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State of the world: Mideast boosts global democratic progress

Part 3 of the surprisingly upbeat state of the world: Mideast change boosts striking global democratic progress.

An official helps a Tunisian woman register her thumbprint as she prepares to vote at a polling station during an election in Tunis October 23.

Anis Mili/Reuters

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People's revolts in Tunisia, Egypt, Libya, Syria, and other nations of the Middle East and North Africa were among the most inspiring events of 2011. They've toppled, or threatened, tyrants that seemed untouchable for decades. At a stroke, they've remade the history of a politically oppressed region.

"The positive development is that there is a significant political change in the Middle East, which we haven't seen in decades," says Freedom House vice president Daniel Calingaert.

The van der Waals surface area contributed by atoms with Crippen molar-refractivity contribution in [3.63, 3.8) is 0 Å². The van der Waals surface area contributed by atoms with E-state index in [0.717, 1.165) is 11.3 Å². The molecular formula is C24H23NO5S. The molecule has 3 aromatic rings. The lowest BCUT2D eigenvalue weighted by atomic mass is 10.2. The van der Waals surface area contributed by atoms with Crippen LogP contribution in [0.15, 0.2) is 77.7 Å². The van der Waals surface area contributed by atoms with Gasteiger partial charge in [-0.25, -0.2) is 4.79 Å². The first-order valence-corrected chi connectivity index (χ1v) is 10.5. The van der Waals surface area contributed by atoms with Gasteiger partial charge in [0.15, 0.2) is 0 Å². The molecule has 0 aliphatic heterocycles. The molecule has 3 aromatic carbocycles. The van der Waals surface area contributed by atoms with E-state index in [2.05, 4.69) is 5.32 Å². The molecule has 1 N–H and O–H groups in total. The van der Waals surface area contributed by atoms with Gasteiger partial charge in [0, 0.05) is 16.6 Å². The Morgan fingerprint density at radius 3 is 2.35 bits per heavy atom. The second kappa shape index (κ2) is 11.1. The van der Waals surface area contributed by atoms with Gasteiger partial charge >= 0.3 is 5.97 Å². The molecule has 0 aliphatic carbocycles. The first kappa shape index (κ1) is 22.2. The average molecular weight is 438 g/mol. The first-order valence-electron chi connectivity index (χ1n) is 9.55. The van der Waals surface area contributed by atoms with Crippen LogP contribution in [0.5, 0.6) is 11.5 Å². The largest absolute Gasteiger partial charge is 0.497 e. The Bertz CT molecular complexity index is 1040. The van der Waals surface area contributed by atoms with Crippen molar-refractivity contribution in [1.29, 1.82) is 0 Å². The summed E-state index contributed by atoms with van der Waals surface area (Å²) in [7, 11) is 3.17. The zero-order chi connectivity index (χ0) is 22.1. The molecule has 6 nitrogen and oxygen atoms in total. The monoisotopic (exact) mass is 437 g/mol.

But will the Arab awakening revolts lead to a spread of democracy throughout an arc of former autocracies? That's far from clear. In most of the nations involved, basic institutions – courts, law enforcement, and regulatory agencies – have been corrupted by years of strongman rule. Rebuilding governments and civil society will take years.

"In this sense the removal of a dictator represents only the beginning of the end of authoritarian governance," conclude analysts Christopher Walker and Vanessa Tucker in the Freedom House report "Countries at the Crossroads 2011."

Already some nations are making more progress than others.

Tunisia, for example, is doing relatively well. A popular uprising that began after the self-immolation of a despairing street vendor ousted President Zine el-Abidine Ben Ali last Jan. 14. In October the interim government proceeded with a vote for a constituent assembly that international observers pronounced generally free and fair.


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